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Which is Real?
Artist Interview - May 23, 2009
A. I was born in Cleveland, but grew up in Youngstown, Ohio. I have four brothers and three sisters. I graduated from Youngstown State University in 1975 with a Bachelor of Engineering Degree in Civil Engineering. I worked as a structural design engineer for 10 years before joining my current employer, IBM, in 1985. While I was growing up, I was always interested in art and enjoyed drawing, painting, and sculpture, but always kept it as a hobby. I started making marbles in 2006, and unlike my other artistic endeavors, there actually seems to be a market for my marbles. So, to be able to make the marbles, and have people interested in collecting them as well, is a real plus. I got married in 2000 to my wife Francesca and we moved to Temecula, California in November 2008.
A. I collected antique and vintage marbles for years. As my collection grew, I began getting interested in the rarest, most colorful, and unfortunately, the most expensive marbles. An antique, hard to find, multi-color shooter in mint condition could easily cost hundreds, if not thousands, of dollars. I went to a local antique show in February, 2006 looking for marbles and instead, I found a woman selling some beaded necklaces that looked like some of the rarest old colorful marbles. I asked her where she got them and she told me that she made them from polymer clay. So, the next day, I drove out to the local craft store to pick up a few packs of the brightly colored clay and hurried home to make my first marble. I can remember grabbing a few small pieces of the red, yellow and blue clay and kneading them together, and after just a few short minutes, there it was, a big lump of clay that looked absolutely nothing like a marble, let alone the vintage Superman I was trying to mimic. But, I kept at it for weeks. After a while, I figured out how to get the clay rounder. Then I figured out how to get them to look glossy like glass. Then I started to be able to more closely copy the colors and patterns of the marbles that I sought for my own collection. Every now and then, one would come out really nice, which at that time was still mostly due to trial and error or just dumb luck. But, into my collection it went as a placeholder until I could find or afford a real glass one. I showed some of my placeholders to my marble collecting friends and they were amazed at how they looked. They asked me to make some placeholders for their collections, too. So I did, and that was the beginning of my marble-making career.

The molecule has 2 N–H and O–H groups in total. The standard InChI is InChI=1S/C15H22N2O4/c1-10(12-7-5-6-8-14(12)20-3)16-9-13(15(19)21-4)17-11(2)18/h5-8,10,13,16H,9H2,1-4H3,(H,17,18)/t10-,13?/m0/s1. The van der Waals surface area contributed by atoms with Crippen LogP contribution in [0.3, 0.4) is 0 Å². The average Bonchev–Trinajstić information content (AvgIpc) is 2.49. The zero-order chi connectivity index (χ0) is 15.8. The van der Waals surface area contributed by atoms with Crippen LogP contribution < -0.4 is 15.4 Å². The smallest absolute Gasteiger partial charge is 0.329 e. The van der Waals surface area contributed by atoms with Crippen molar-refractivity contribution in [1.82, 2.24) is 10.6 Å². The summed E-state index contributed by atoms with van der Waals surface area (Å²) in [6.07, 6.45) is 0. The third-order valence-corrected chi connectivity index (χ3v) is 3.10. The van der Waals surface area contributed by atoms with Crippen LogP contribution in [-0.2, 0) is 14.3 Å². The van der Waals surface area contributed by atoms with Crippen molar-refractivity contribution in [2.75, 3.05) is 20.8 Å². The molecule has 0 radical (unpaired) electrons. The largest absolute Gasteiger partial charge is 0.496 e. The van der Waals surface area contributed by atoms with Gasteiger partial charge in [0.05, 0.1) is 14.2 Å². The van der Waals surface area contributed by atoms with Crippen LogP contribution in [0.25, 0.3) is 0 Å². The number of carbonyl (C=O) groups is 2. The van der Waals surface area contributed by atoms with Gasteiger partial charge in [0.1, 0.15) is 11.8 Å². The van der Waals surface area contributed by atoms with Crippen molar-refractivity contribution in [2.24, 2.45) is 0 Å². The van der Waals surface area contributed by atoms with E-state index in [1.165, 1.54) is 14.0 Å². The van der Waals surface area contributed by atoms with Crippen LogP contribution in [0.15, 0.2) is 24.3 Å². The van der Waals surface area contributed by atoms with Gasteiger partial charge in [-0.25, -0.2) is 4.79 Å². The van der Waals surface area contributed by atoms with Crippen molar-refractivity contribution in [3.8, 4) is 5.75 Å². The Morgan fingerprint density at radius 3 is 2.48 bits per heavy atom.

A. Yes, I also make my own contemporary designs. There is large group of people who collect new works from contemporary marble artists. I create marbles for both groups of collectors. It was at the New Philadelphia Marble Show in February of 2007 when demand for my own designs first appeared. I had only one of my own designs there. It looked like an American Flag and it sold very well. The contemporary collectors encouraged me to do more of my own designs. I even had requests for marbles with specific colors, patterns, and sizes. Listening to the collectors and other contemporary marble artists opened up a lot of new opportunities. My marbles are new and different and are well accepted by both the vintage and contemporary collectors. I enjoy making the vintage placeholder, but the contemporary marble collectors are fast becoming my largest customer base.
Q. How are your marbles different than regular glass marbles?
A. The biggest difference is the weight. Once you hold one of mine, you can immediately tell its not glass. Its lighter, softer, and warmer to the touch than glass. Mine are more durable though. They wont crack, break, or chip. You can even bounce them off of a carpeted floor with no damage at all.
A. Everyone asks that. Actually, there is no paint used in the process. Polymer clay is available in many different colors. I further hand blend these colors together and then artistically form the clay to create the designs and patterns on the marble. It took a lot of work to figure out how to get the dull clay to look like glass.
A. Beside artistic skills, there's actually a lot of math and science involved in the process, especially if you want to be able to produce a consistent, high quality, repeatable product. My engineering background helped out a lot with all the measuring, weighing, and other technical stuff needed to make the marbles. I designed and built a few simple machines to help in the manufacturing process to get uniformly consistent sizes, colors, and patterns. Plus, I document everything I do. So, if I need to reproduce a certain marble, I can review my notes and recreate the marble. For example, if I'm making a set of marbles, I know that volume of clay in each marble has to be the same. The weight has to be the same, too. I can simply weigh out equal amounts of clay for each marble to ensure that they all come out the same size.
Q. How did you learn how to make these marbles?